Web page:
I think that deadlines stress me out. I mean, deadlines are important on a project because if you didn’t have a target date, you’d never finish anything. But the way deadlines are set in most projects is sort of like instilling the Fear of God in you - you must finish or fire and brimstone will rain down upon you, the sea will turn to blood and frogs will fall from the sky. I’m a motivated individual. I work as hard as I can on a project - sometimes ending up with overwork and health issues from it, which I would like to think is only partially my own fault - and I don’t need additional stress from the project owners on the deadline. You don’t have to tell me how far behind we are because I already know. Most likely, I’m the bottleneck (because most likely I’m also the only developer on the team, too). Just get out of my face already, I’m doing the best I can. If you want the project done super fast (which usually implies a lack of quality; something has to suffer to achieve the superhuman speed required), call someone else. If you want it done right, come talk to me.

I think I have communication problems. I work very well on an event-based communication system: if something changes, I’ll let you know; if I need something, I’ll let you know. Just be available to receive that communication and respond when it comes in if it warrants response. Project sponsors, managers, and leaders don’t like that. They want a constant status update. “What’s your status? I need your status! What are you working on? How far along are you? When’s it going to be finished?” Look, man, fuck off. I appreciate that you have a desire to have some sort of magic progress bar on my forehead that you can glance at and update your metrics, but I don’t work like that. If I spend all day updating you on my status, there ain’t no work gonna get done. The event-based model works well because it doesn’t take development time for meetings, it doesn’t break your concentration with micro-pings all day long, and it doesn’t serve as a constant reminder that you’re under an unreasonable deadline. You might not get the granular status you want (“Okay, so an hour ago you were 16% done and now you’re 17% done? Excellent!”), but when actual milestones occur, you’ll know (“Halfway done? Cool.” “Done? Great! On to the next task!”). I should probably learn to work under the constant micro-ping (micro-managing?) model, but I think that would definitely detract from my efficiency.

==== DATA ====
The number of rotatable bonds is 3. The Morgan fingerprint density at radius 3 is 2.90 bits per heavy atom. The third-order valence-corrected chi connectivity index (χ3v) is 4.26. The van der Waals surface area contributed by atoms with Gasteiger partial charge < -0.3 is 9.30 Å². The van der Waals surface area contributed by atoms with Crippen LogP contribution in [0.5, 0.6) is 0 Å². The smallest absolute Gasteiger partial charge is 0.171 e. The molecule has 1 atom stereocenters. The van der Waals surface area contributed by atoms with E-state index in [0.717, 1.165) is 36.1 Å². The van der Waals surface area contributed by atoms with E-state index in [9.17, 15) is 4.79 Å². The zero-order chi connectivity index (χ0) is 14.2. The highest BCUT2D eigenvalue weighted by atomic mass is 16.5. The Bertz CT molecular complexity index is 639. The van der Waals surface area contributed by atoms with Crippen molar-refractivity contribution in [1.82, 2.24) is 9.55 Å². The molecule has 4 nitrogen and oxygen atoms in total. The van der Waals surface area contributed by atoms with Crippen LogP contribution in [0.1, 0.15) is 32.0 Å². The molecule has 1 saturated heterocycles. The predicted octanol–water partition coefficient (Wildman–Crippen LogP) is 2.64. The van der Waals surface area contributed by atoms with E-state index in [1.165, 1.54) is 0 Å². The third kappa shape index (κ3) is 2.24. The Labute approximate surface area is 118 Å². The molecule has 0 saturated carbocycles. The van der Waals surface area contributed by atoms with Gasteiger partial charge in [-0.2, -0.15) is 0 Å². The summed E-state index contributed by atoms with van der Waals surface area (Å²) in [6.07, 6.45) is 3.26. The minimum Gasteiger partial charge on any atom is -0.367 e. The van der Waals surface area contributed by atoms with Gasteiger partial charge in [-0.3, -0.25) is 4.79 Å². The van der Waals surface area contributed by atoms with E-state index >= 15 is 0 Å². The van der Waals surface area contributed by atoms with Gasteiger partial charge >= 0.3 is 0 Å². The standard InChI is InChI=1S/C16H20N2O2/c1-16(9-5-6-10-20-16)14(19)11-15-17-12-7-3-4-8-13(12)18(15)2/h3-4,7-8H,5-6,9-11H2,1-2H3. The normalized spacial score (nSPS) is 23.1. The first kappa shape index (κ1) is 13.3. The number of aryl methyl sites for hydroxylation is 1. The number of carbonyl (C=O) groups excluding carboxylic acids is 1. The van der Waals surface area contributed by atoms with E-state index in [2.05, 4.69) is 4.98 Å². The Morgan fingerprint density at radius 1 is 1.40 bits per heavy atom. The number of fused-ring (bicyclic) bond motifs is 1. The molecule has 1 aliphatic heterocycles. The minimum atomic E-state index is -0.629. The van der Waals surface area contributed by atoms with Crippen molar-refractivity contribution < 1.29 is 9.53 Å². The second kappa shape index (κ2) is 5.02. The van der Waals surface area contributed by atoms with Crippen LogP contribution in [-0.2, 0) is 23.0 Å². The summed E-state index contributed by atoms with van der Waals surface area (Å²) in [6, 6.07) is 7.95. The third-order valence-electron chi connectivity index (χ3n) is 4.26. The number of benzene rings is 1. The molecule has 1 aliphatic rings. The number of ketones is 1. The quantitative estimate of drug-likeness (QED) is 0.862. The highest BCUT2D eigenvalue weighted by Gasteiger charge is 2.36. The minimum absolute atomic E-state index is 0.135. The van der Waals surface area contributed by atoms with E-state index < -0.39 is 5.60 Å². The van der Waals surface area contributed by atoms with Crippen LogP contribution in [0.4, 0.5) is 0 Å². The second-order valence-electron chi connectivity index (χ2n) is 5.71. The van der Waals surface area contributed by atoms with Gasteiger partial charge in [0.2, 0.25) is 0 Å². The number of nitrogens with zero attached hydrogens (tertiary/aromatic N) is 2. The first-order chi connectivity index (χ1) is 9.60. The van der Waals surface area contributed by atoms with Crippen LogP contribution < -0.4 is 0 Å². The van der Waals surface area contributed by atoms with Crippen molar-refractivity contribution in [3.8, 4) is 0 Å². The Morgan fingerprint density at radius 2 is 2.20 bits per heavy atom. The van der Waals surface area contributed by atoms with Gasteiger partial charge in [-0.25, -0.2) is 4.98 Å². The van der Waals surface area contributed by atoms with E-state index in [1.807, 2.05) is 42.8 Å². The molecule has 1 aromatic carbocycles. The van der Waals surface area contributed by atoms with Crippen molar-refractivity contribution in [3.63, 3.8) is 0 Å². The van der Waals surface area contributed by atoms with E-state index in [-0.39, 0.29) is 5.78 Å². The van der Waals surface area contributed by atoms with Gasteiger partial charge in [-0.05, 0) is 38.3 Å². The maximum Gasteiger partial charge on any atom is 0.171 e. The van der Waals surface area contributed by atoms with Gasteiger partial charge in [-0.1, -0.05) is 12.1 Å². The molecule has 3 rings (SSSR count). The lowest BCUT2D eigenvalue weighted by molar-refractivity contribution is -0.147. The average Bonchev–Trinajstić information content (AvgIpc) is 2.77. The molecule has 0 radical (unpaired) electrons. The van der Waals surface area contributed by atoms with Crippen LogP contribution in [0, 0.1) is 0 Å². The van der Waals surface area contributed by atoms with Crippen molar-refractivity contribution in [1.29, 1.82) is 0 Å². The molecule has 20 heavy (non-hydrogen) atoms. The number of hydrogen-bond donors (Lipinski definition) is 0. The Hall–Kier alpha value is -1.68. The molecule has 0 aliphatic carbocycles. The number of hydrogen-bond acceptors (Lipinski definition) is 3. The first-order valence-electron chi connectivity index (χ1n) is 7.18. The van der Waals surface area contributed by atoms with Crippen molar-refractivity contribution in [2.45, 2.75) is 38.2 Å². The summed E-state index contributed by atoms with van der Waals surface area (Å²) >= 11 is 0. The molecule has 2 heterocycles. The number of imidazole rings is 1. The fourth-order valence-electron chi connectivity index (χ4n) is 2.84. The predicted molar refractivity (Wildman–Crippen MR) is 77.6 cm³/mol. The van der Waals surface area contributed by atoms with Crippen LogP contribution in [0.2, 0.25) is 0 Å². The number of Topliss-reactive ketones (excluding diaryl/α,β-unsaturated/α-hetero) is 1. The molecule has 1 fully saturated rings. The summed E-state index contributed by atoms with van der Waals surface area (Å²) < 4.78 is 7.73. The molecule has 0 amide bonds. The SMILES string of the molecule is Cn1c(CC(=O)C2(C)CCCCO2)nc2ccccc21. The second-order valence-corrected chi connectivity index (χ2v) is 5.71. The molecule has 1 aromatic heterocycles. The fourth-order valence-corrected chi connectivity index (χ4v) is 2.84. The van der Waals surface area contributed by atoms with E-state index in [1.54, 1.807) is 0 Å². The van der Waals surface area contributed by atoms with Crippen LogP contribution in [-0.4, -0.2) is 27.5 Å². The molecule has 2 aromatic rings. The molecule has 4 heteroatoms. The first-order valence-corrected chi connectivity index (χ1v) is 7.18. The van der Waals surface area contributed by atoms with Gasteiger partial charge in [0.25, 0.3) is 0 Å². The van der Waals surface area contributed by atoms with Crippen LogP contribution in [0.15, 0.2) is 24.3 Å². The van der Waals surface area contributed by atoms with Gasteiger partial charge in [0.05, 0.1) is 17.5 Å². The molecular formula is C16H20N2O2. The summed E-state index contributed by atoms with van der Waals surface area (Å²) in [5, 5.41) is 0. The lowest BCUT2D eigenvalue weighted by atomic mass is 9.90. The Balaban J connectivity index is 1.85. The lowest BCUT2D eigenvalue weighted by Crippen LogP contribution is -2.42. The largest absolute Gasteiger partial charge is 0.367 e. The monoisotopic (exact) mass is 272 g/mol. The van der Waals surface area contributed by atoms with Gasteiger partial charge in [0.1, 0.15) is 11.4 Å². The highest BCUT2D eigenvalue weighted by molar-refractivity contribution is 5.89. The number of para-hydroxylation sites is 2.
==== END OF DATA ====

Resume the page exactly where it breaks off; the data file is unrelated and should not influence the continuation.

I have some sort of attention deficit. I can’t work on the same project 40+ hours a week for months on end because I stop caring about the outcome. It becomes less of a project and more of a death march. I need to be able to change things up, do something new and different, or it just gets plain boring. And once the boredom sets in, all is lost.

I like to feel like the product I’m working on is interesting. Working on a document replication service to copy selected files from one place to another might be great for the company and super for the person who’s time I’m saving, but aside from that, it’s a tedious exercise of writing a program that doesn’t really do anything interesting. The project I just finished started out interesting, but I think the deadline and status/communication issues started stomping on the interesting portion of things and it just became a grind. With this Visual Studio automation project, it’s interesting. I’m doing stuff I haven’t done before; I’m learning things about how not only Visual Studio works but how Windows works, too; and I’m seeing that I can actually benefit personally by the outcome (not monetarily, but productivity-wise). It’s cool, and I feel good about it. (Doesn’t hurt that there’s no deadline and no project management on it, either.)

I can hear my boss now: “You can’t always do what you want; sometimes you have to do the stuff you don’t like in the job.” Yeah, yeah, yeah. If that’s you, too, then you’ve missed the point entirely. The point is that there are reasons the crappy stuff in your job is crappy, and if one or two of the issues could be alleviated, then maybe the crappy stuff could be less crappy, and maybe the person doing the job would be a happier camper. (Which is not to say I’m unhappy; I’m speaking in a more general sense.) Plus, this is venting. When someone vents, they don’t want to hear devil’s-fucking-advocate, they just want to vent.

Long story short: I’m unburning from the last project… let’s see how long that can last before they say, “Hey, what are you doing out here? Back into the fire, asshole!”